The Legitimate Authority of International Courts and Its Limits: A Challenge to Raz's Service Conception?

Legal Authority Beyond the State; P. Capps and H. Palmer Olsen, eds. Cambridge, Cambridge University Press, 2018, 188-205

20 Pages Posted: 25 Apr 2017 Last revised: 28 Mar 2018

Date Written: April 23, 2017

Abstract

Very public challenges to international courts (ICs) by state governments, legislatures, domestic or international courts, corporations, investors or civil society groups are often draped in terms of ‘legitimacy’. The challenges provoke several questions. Why should such ‘compliance constituencies’ defer to ICs’ judgments at all? More precisely: when do ICs’ judgments give such constituencies reason to act differently than they would otherwise – and when do they not? The present contribution argues that states’ disobedience may be justified due to the substantive contents of the particular ruling by an IC. Section 1 provides a brief sketch of Raz’s ‘Service account’ of legitimacy, and addresses some criticisms relevant to our concerns. Section 2 brings this account to bear on ICs, and lays out some of its distinguishing features by comparing it to the influential accounts of Daniel Bodansky and Yuval Shany. Section 3 turns to consider how this account accommodates and even justifies cases of disobedience against ICs.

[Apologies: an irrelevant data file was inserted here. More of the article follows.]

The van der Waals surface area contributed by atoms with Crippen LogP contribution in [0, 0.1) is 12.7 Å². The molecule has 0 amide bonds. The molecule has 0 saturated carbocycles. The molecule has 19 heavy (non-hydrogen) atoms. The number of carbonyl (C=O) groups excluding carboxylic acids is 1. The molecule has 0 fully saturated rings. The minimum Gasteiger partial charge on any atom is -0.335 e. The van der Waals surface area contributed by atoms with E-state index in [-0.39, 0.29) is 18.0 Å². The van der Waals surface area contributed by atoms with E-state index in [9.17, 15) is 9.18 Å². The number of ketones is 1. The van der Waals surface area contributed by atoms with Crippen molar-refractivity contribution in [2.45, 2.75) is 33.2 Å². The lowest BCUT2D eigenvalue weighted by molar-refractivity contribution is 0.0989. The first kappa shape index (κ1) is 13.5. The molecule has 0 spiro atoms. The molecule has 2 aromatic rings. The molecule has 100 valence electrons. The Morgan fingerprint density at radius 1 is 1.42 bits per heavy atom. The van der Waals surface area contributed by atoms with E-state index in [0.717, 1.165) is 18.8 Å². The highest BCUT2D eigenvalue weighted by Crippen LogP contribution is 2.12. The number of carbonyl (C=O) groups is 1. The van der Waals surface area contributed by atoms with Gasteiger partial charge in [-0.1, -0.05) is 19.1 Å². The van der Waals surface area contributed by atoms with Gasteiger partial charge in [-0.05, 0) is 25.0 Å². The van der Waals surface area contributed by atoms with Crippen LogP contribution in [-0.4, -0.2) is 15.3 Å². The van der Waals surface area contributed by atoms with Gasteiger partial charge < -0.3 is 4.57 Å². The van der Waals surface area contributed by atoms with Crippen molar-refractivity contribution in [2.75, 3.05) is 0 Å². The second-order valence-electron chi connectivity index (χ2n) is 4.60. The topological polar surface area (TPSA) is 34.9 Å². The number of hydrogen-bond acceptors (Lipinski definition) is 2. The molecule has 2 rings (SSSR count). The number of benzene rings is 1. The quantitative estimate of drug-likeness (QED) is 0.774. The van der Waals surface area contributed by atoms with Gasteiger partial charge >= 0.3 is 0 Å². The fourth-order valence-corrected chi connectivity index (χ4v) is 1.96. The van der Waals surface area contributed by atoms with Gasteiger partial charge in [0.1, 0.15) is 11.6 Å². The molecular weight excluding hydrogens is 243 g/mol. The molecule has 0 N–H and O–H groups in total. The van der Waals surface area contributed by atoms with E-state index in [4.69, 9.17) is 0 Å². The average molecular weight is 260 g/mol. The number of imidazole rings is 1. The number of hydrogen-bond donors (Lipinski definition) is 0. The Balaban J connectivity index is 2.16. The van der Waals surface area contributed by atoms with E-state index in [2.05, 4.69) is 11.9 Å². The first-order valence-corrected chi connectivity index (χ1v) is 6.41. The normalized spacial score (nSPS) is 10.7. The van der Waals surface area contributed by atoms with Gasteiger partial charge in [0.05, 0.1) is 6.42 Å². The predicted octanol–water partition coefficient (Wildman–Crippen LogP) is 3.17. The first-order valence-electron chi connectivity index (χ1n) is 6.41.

Keywords: international courts, legitimacy, Raz, Rawls, disobedience

Suggested Citation

Follesdal, Andreas, The Legitimate Authority of International Courts and Its Limits: A Challenge to Raz's Service Conception? (April 23, 2017). Legal Authority Beyond the State; P. Capps and H. Palmer Olsen, eds. Cambridge, Cambridge University Press, 2018, 188-205. Available at SSRN: https://ssrn.com/abstract=2957066

Andreas Follesdal (Contact Author)

Pluricourts ( email )

P.O. Box 6706
St. Olavs plass 5
0130 Oslo
Norway

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